State Rep. Stacey Evans, who would run against Abrams in the 2018 Democratic primary for governor, saw the overhaul as a betrayal of the scholarship’s promise.

She cried “hallelujah” when she saw Kemp’s proposal.

“This helps students, families and our workforce,” she said. “I know personally the impact this will have because I know what a difference HOPE made for me, allowing me to go to (the University of Georgia) and change my life in ways I never could have imagined.”

But Kemp’s proposal only lasts as long as he or a succeeding governor chooses to support it with funding.

A full restoration of the HOPE scholarship, eliminating the two-tier system, would require a revision of the 2011 law. That would probably need a bipartisan effort, and Democrats are likely to press for a needs-based scholarship in return for their help.

“These HOPE changes help a lot, and I’m so grateful for them,” Evans said, “but there is more we can do to leverage the $1.3 billion in unrestricted lottery reserve funds currently available.”

State’s Medicaid rolls face big cuts with end to pandemic-related funding

The money is running out for special federal emergency funding that extended health coverage through Medicaid during the coronavirus pandemic.

That means hundreds of thousands of Georgians could lose coverage later this year.

During the pandemic, Medicaid enrollees have not been required to reapply each year for their health coverage. Over nearly three years, that helped add more than 500,000 people to Georgia’s Medicaid rolls.

But Congress will cease funding the extra coverage on April 1, forcing Georgia and other states to ensure the program only serves those who still qualify.

In Georgia, Medicaid mostly insures children in poor families, as well as some older and disabled adults. New moms with low incomes can also receive insurance for one year.

Georgia caseworkers at the state Department of Human Services will have until June 2024 to reexamine all 2.7 million people on the state’s rolls to make sure they still qualify.

Those who could be affected include mothers who have crossed the one-year threshold and others who have now exceeded limits on earnings.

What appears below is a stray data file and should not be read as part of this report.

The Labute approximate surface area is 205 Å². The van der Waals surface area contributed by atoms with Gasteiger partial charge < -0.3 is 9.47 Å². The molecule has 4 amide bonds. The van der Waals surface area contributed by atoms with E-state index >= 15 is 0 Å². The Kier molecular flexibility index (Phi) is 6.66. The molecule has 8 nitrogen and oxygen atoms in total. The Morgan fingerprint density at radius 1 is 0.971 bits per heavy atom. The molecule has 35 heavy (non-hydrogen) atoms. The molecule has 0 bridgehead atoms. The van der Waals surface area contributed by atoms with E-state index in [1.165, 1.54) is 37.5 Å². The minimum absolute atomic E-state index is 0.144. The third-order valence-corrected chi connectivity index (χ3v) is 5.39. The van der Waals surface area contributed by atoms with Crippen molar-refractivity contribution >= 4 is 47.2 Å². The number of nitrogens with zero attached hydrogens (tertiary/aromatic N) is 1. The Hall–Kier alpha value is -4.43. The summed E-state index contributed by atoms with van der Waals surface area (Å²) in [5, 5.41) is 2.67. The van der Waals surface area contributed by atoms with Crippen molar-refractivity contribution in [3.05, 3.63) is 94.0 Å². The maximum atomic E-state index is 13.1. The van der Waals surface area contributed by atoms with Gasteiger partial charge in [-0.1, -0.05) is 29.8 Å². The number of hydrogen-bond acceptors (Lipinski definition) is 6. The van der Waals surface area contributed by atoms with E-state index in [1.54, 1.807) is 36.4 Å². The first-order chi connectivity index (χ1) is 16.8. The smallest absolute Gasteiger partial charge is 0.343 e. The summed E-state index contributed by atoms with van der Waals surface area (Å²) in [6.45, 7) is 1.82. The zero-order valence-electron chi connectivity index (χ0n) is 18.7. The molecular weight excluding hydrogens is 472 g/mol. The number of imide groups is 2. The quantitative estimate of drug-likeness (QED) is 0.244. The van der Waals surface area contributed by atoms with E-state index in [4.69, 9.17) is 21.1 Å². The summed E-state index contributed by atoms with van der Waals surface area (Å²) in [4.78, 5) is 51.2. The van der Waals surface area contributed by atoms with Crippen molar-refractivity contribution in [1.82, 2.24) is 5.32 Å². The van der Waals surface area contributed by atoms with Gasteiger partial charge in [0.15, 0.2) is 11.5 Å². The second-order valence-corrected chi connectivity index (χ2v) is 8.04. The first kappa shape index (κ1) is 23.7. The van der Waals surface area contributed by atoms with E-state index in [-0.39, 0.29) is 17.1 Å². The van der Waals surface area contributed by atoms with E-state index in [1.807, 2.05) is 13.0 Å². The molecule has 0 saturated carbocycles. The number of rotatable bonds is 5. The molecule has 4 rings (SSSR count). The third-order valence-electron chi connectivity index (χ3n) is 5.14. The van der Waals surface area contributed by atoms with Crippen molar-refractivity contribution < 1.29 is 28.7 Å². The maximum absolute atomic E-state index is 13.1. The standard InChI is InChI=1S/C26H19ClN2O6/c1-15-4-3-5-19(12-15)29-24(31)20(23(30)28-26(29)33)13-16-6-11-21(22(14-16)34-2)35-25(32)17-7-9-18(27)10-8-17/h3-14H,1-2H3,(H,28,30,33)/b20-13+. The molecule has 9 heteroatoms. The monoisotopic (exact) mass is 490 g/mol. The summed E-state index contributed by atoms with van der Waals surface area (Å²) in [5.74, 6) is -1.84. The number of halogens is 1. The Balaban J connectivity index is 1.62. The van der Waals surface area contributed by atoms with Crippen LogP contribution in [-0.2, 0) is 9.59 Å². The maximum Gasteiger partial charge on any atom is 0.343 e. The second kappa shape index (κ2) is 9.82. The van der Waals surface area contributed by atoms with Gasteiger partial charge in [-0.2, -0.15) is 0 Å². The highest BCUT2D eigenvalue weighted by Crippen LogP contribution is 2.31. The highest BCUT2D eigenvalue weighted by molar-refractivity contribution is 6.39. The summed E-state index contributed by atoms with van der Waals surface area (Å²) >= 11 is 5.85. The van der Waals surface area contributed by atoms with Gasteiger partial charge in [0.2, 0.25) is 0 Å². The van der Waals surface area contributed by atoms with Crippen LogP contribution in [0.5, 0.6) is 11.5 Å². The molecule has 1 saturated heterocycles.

“This is going to be a huge undertaking,” said Caylee Noggle, commissioner of the state Department of Community Health, which oversees Medicaid.

Noggle said Medicaid rolls grew by 25% while reapplications were suspended. Until the pandemic hit, expectations were that enrollment would grow by just 5%.

The state is asking for $5.7 million to pay a management consultant to guide the process of determining who still qualifies for coverage. An additional $3 million is being sought to help fund 300 new caseworkers.

Loeffler report examines GOP’s successes in midterms

Former U.S. Sen. Kelly Loeffler put out a report analyzing Republican wins in the 2022 midterms, and here’s one of the key reasons it gave for those successes: former U.S. Sen. Kelly Loeffler.

The 30-page after-action report credited a year-round effort to register and mobilize voters through two groups she formed: Greater Georgia and Citizens for a Greater Georgia.

The nonprofit Greater Georgia was launched in 2021 to register voters. Then came Citizens for a Greater Georgia, a leadership committee whose mission was to elect Republicans to the state Senate by building a ground game emphasizing text messaging, polling and door knocking.

Loeffler, a contender for richest member of the U.S. Senate before she lost a 2021 runoff to Democrat Raphael Warnock, also contributed millions of dollars to Republicans.

“What we proved was that there is a formula that we can use for building the ground game and voter mobilization with not a lot of resources, and we can deliver results,” Loeffler said earlier this month during an interview in her Buckhead office.

The report said the Loeffler groups were successful in reaching out to female and Hispanic voters, and it stressed that Republicans need to step up their focus on minority communities as the state grows more diverse.

It also looked at their focus on 339,000 GOP voters who cast ballots in November 2020 but did not return to the polls for the January 2021 U.S. Senate runoffs, handing both Georgia seats to the Democrats.

The report calls them “disenfranchised conservatives.”

Loeffler said it was the voters themselves who supplied the tag “disenfranchised” because they felt their votes in 2020 did not properly count, a false allegation Donald Trump has made repeatedly in trying to deny his defeat in that year’s presidential election.